Feb 19, 2019
Jacques Schwarz-Bart says that he never fit neatly into any one
category. He says, “I knew early on in my life that I could not go
down a regular path. It would be hard for other human beings to
totally accept me the way I am.”
From the very start, Jacques’ life was unusual. Born in the Caribbean island of Guadeloupe to a pair of writers (his mother the Guadeloupean novelist Simone Schwarz-Bart and his father, the French-Jewish writer and intellectual André Schwarz-Bart.)
The family traveled widely, living in Senegal, Switzerland, and Goyave, Guadeloupe. Young Jacques was an excellent student, and he was thought to be destined for greatness. In his universe, that meant a life in politics and, after studying at the prestigious Parisian school of Government, Sciences Po, he began a career as a Senator’s assistant in Paris. He was an inspiration: young, successful and smart - a beacon of hope and a shining representative of his multi cultural background in France.
So when he walked away from all that at age 27, moved to Boston and pursued a career in jazz saxophone at the Berklee College of Music, it was not a surprise to him that his family and friends thought he had literally lost his mind. People started to talk, and to invent all kinds of reasons to explain the choice. He says, “I admired them for finding a rational reason for my decision. Nobody could come to terms with the fact that I loved something and I just decided to pursue it despite that fact that I was new and not very good at it.”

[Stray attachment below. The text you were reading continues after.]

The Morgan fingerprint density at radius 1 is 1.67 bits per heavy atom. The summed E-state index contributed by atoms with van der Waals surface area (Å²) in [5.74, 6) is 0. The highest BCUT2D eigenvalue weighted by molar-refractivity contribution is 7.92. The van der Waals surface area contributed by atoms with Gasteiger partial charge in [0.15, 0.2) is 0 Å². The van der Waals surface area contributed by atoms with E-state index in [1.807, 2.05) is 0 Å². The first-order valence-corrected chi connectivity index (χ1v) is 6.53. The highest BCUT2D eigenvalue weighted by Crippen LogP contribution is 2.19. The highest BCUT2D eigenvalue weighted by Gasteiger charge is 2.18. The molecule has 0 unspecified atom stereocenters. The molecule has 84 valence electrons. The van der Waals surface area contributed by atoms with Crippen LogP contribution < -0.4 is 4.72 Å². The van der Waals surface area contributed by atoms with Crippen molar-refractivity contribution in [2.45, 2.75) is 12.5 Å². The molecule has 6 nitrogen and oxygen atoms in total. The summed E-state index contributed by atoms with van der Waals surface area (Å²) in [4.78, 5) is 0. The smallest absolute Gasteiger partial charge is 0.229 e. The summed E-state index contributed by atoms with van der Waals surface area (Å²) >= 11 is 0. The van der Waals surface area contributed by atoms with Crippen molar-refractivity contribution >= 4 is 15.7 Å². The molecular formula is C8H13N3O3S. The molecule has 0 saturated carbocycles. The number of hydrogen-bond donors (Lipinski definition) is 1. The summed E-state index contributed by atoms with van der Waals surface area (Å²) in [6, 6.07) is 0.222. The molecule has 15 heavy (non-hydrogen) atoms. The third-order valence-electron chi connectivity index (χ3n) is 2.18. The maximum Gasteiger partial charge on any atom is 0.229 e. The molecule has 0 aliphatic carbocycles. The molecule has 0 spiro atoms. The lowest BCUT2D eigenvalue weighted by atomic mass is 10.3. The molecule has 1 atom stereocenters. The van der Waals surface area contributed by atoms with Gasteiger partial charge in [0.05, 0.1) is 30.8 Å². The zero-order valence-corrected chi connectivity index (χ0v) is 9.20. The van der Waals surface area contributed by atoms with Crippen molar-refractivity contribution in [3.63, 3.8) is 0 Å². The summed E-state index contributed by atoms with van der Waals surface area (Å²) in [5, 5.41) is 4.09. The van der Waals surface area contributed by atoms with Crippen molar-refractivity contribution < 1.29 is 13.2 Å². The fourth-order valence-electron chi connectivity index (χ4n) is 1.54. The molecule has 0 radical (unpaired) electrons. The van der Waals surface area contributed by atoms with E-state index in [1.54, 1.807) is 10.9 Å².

It’s true, he was new. He had only picked up a saxophone for the first time a few years earlier. But as he tells it, there was an instant connection between the young Schwarz-Bart and the and horn. He was off and running.
Much like everything else in his life, Jacques musical path has not followed a straight line. His work with Roy Hargrove led him to the world of neo soul, where he worked as a session player with the likes of D’Angelo, Erykah Badu, Eric Benet, and Meshell N’degeocello.
But it was stints with Danilo Perez, Ari Hoenig, Bob Moses, and Giovanni Hidalgo that informed his search for authentic, coherent music that built bridges between his cultural and musical worlds. A series of exploratory projects ensued, including the Gwoka Jazz Project (exploring the music of Guadeloupe); Jazz Racine Haiti (bringing together Haitian Voodoo music and jazz); and most recently Hazzan, featuring his original arrangements of Jewish liturgical music.
We got together on a cold January afternoon following his performance at the Winter Jazz Festival in New York to talk about identity, authenticity, and how “the artist is first and foremost someone who has the guts to be himself”.
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